The Kings functions and duties are defined in the 1974 Constitution Act, which also defines working procedures for the Riksdag (parliament) and Government. The 1974 enactment superseded the world's oldest constitutional law but one, second only to the Constitution of the United States.
The tasks entrusted to The King by the 1974 Constitution Act and Riksdag (parliament) Act are as follows:
1. ”The King is the Head of State” (this provision comes in Chap. 1, Section 5 of the Constitution Act).1.
2. He heads the special cabinet council held when there is a change of government, and also the regular ”information councils” of the members of the Government.
3. He opens the Riksdag every year.
5. He is the foremost representative of the Swedish defence establishment and holds supreme rank in each of the service arms, as well as being honorary commander (Colonel-in-Chief) of certain military units.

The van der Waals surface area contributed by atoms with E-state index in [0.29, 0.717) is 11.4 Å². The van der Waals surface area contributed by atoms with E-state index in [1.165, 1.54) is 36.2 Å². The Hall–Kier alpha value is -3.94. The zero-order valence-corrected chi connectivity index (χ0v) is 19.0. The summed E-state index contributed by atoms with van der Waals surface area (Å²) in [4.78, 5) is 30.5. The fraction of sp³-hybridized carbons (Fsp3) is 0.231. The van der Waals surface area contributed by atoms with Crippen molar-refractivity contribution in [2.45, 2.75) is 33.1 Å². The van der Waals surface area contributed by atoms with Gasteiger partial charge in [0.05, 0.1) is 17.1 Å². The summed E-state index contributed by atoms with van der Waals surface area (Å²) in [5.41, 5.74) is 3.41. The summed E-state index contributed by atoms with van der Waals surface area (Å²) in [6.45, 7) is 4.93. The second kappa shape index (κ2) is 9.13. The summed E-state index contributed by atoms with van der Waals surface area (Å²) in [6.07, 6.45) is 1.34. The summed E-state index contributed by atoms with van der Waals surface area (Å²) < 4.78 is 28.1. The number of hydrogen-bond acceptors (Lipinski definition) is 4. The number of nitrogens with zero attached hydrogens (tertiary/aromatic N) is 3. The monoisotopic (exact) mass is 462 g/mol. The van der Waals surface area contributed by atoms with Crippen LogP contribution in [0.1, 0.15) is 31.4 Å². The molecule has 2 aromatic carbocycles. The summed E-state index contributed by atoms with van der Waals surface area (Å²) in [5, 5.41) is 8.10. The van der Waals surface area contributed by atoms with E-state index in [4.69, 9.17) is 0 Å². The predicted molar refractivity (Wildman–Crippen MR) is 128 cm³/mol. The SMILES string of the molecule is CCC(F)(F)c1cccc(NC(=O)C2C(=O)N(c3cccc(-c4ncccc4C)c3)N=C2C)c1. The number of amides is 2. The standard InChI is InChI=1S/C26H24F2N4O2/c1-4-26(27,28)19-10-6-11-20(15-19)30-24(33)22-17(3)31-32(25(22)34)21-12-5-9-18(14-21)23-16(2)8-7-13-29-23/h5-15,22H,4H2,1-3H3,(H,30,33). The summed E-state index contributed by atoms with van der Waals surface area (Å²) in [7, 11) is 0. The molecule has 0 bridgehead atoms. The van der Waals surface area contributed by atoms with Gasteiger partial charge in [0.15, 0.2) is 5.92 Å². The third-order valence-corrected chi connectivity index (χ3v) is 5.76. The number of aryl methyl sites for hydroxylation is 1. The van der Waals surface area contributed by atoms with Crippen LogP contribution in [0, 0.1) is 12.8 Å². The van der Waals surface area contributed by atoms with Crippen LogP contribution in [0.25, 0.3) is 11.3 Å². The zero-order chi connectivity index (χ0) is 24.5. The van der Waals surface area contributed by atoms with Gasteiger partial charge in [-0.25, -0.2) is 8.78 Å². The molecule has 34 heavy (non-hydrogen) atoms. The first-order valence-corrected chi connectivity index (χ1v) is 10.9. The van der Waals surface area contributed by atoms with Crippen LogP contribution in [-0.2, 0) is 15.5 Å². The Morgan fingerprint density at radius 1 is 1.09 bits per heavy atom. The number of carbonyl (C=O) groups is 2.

6. As Sweden's foremost representative in relation to other countries, The King receives the credentials of foreign ambassadors and signs those of Sweden's ambassadors.
By this principle, which Sweden is the first country to have introduced, the throne passes to the eldest child, whether male or female. Otherwise the main provisions of the 1819 Succession Act have been left unaltered.
Under a Riksdag resolution passed in November 1994, members of the Royal Family come of age at 18. The Head of State cannot be proceeded against in civil causes.
His status can only be altered through a constitutional amendment, which requires two Riksdag resolutions with a parliamentary election in between.
Funding for the activities of The Head of State is allocated by the Riksdag.
The King is now liable for taxation and, like other Swedes, he and his family are entitled to vote, though by tradition this right is never exercised.